01: Keep a steady beat

Ad-hoc approaches to keeping everyone informed and aligned are brittle, time-consuming, and tedious. Replace them with automated, structured communication loops to create a steady beat that keeps everyone in tight sync without all the effort and interruptions.

The theory

Company and team alignment has a half-life. It’s highest after that all-hands presentation or quarterly goal-setting session, but memory fades and static docs tend to collect dust in the face of day-to-day work. If you want to stay aligned, you have to feed it.

The problem is, meetings are too inefficient to keep up with the half-life of alignment. Without a more efficient approach, companies get caught in an alignment trap; you either have strong alignment and a velocity problem (AKA the “I do my work after work” problem), or weak alignment and a “cats in a bag” problem where teams are misaligned, working in the wrong direction, or actively undermining each other. Either end represents a serious risk.

The alignment trap

What’s worse, meetings and other ad-hoc approaches are brittle. They depend on everyone doing the right thing, on their own, day in, day out. That works for small teams, but 50 people? 500? 5000? The odds aren’t in your favor. Adopting an ad-hoc approach is actively signing up for endless process policing.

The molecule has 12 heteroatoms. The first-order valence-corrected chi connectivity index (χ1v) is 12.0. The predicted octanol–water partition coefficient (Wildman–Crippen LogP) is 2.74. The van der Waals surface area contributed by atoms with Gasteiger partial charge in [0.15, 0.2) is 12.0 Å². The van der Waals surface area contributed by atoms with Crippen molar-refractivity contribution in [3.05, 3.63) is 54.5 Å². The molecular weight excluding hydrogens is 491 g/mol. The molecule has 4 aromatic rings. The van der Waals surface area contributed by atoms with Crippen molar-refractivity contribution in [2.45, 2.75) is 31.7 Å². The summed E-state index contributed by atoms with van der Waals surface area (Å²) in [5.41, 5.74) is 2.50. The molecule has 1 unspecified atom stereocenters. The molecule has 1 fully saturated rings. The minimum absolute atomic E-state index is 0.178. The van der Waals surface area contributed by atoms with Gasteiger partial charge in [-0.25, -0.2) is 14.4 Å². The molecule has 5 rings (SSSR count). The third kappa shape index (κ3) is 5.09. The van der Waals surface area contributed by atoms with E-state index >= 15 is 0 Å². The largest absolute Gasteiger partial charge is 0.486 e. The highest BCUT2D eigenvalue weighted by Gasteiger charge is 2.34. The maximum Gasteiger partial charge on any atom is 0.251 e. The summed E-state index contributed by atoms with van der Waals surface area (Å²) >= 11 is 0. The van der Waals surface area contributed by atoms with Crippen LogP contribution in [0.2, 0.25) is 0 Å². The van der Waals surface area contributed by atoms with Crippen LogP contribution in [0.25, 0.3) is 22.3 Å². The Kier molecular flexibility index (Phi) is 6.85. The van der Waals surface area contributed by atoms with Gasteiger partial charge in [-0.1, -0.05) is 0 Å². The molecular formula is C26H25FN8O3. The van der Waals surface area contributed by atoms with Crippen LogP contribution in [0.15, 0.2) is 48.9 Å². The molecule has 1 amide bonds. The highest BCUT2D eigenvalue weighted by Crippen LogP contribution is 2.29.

The way out? Take a page from the Continuous Integration playbook by breaking alignment work down into smaller, higher-frequency, automated async loops. Daily within teams, weekly/bi-weekly/monthly across teams.

Daily loops keep individual teams in tight sync, and help individual contributors prioritize tasks, address budding issues, and coordinate action plans.

Weekly/bi-weekly/monthly loops — like updates on a team or company-level goal — keep multiple teams and entire companies aligned by providing everyone summary-level insight into where things stand.

This dual loop strategy cuts the alignment trap Gordian Knot. Everyone up and down the org has complete context day in, day out, and plenty of time for deep work. Even better, you have a full record of history of who’s done what and why, and nobody gets saddled with the frustrating, low-value process police job. It’s a game changer for working as a team.

Further reading